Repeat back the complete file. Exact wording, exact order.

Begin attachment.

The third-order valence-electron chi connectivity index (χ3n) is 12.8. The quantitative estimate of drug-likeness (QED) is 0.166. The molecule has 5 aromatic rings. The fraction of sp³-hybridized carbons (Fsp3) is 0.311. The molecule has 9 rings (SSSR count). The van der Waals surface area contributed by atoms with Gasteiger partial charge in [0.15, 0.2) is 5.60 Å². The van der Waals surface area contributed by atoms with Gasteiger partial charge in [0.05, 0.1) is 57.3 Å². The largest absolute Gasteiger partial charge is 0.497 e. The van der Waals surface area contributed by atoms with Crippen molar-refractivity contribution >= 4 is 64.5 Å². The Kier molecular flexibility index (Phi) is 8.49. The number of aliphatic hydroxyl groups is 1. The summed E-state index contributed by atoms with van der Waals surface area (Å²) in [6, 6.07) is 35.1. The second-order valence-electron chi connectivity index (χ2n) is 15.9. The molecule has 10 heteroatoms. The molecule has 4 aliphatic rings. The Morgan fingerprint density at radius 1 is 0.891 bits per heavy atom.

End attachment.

The third-order valence-electron chi connectivity index (χ3n) is 12.8. The quantitative estimate of drug-likeness (QED) is 0.166. The molecule has 5 aromatic rings. The fraction of sp³-hybridized carbons (Fsp3) is 0.311. The molecule has 9 rings (SSSR count). The van der Waals surface area contributed by atoms with Gasteiger partial charge in [0.15, 0.2) is 5.60 Å². The van der Waals surface area contributed by atoms with Gasteiger partial charge in [0.05, 0.1) is 57.3 Å². The largest absolute Gasteiger partial charge is 0.497 e. The van der Waals surface area contributed by atoms with Crippen molar-refractivity contribution >= 4 is 64.5 Å². The Kier molecular flexibility index (Phi) is 8.49. The number of aliphatic hydroxyl groups is 1. The summed E-state index contributed by atoms with van der Waals surface area (Å²) in [6, 6.07) is 35.1. The second-order valence-electron chi connectivity index (χ2n) is 15.9. The molecule has 10 heteroatoms. The molecule has 4 aliphatic rings. The Morgan fingerprint density at radius 1 is 0.891 bits per heavy atom.